Imagine a World Cup Final, one team brazenly fouls in their own penalty box, but no penalty is given. The referee waves play on. It happens repeatedly and the offending team goes on to win. Interviewed after the match, the most guilty player says, “So what, I fouled, I’d do the same thing again, I don’t care!” and they face no official sanction for saying so. Sound far-fetched? If only.
Saudi Arabia is set to win the role of top sponsor of international football’s governing body, FIFA, after openly admitting that one of the reasons it engages in sponsorship is to ‘sportswash’ its national reputation for economic benefit. It even says it has no qualms in doing so. “If sport washing is going to increase my GDP by way of one percent, then I will continue doing sport washing,” said Saudi Arabia’s crown prince, Mohammed bin Salman. Allowing the nation the honour of being your flagship sponsor is a bit like making Lance Armstrong rider of the year and the face of cycling after the Tour de France drug revelations emerged.
Worse still, it has now emerged from new undercover reporting that Saudi Arabia is operating a so-called ‘Oil Sustainability Programme’ (OSP) designed to artificially increase demand for oil across Africa and Asia.
For these reasons, and marginally to re-level the playing field, the Saudi kingdom has been awarded this year’s top prize at the Bad Sport Awards 2023, a new, annual scheme organised by the Badvertising campaign in association with the Cool Down Network of sport for climate action, and an expert judging panel.
The awards fall just as another controversially chosen oil state, the United Arab Emirates (UAE), plays host to international climate talks, COP 28, at which the UAE was revealed as planning to use the opportunity to make more oil and gas deals. And, next year, the 2024 Olympics will see the Paris games sponsored by other major polluters, such as car maker Toyota, that has sought, for example, to delay the introduction of electric vehicles.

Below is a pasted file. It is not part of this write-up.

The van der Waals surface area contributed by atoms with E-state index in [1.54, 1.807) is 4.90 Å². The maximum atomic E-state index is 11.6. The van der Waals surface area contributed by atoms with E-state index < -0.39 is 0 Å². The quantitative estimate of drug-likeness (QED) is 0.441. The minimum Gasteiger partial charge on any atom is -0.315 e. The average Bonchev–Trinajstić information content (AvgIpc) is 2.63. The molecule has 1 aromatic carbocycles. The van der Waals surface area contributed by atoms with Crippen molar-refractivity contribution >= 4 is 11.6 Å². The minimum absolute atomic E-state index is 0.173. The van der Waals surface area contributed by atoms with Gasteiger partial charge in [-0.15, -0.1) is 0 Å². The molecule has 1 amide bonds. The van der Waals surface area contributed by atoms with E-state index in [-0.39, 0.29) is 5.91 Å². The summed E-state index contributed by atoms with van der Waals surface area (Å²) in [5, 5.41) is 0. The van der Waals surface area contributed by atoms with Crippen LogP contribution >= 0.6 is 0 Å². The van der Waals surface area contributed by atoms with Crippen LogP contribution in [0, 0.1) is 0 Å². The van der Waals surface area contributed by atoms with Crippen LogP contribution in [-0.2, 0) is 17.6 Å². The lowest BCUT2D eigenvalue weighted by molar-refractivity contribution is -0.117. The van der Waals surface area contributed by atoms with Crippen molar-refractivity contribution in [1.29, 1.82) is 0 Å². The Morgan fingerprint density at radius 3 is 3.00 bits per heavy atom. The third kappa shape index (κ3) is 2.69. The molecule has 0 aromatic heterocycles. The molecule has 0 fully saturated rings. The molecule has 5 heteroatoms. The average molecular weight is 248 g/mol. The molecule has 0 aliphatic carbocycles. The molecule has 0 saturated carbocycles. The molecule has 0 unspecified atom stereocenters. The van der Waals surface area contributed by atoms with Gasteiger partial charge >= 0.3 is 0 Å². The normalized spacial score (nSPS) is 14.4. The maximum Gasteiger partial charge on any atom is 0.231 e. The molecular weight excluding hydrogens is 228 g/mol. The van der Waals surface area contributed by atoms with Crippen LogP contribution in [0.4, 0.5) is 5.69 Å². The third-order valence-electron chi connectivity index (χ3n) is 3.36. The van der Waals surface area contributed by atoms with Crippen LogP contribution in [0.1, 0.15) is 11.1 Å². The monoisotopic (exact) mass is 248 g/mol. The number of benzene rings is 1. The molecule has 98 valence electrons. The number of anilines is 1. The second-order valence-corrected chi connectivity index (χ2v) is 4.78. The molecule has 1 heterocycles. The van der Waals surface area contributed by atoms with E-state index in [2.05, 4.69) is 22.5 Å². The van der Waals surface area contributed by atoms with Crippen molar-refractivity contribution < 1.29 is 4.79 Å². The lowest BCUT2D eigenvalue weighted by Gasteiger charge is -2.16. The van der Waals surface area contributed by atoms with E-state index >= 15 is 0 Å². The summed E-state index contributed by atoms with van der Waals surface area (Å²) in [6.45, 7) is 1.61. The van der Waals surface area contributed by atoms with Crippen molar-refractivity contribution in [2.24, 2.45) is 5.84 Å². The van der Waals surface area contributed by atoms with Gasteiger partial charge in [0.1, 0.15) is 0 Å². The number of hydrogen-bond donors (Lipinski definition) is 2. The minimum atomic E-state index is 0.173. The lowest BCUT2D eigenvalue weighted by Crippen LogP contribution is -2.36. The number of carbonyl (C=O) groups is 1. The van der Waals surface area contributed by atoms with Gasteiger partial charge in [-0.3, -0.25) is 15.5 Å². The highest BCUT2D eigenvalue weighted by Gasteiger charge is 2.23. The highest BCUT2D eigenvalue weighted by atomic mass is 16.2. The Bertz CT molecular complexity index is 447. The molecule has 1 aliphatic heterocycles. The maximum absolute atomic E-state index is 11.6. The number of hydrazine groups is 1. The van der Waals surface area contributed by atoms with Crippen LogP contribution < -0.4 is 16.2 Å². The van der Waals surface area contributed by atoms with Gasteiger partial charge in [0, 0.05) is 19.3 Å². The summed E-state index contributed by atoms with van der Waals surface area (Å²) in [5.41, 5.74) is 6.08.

If there was an Olympic medal for the most self-defeating species, humanity would be on the podium. Good sport draws public audiences in the billions like nothing else. It should be a celebration of healthy human ability, and encourage participation. Sadly, all around the world sport is attracting ever more major polluters as sponsors — bad sports intent on normalising the threat to the climate they represent.
Sport once allowed itself to be used as an advertising hoarding for tobacco companies, in spite of that conflicting with its role as a youth activity and being a pathway to healthy, active living. Now the air pollution from burning fossil fuels alone is estimated to kill more than tobacco smoke. Sport is not only particularly vulnerable to global heating, but pushing its way through the pack to be a world leader in what should be the latest Olympic demonstration event: digging your own climate grave.
In the shadow of Black Friday’s orgy of overconsumption, and foreshadowing annual dreams of a white Christmas, nowhere is this clearer than in winter sports. Earlier this year the world’s biggest cross country ski race, the Vassaloppet, held in Sweden, was sponsored by fossil fuel company Preem and car maker Volvo. Emissions from those two sponsors alone, dubbed the ‘snow thieves’, was enough to melt 210 square kilometres of snow cover, an area over 200 times the space taken by the ski race itself. The last winter Olympics in Beijing relied almost entirely on artificial snow and by the end of this century it’s projected that only one of the 21 cities to have held the winter Olympics will still have a climate capable of doing so again.
For accepting major polluters as sponsors, in a way that British winter Olympic medalist, Lizzy Yarnold, once described as “like winter sport nailing the lid on its own coffin”, the ‘Thin Ice’ Award was handed to the Swedish Ski Association for their ongoing sponsorship deals with car manufacturer Ford, lorry manufacturer Scania, and Swedish airline SAS.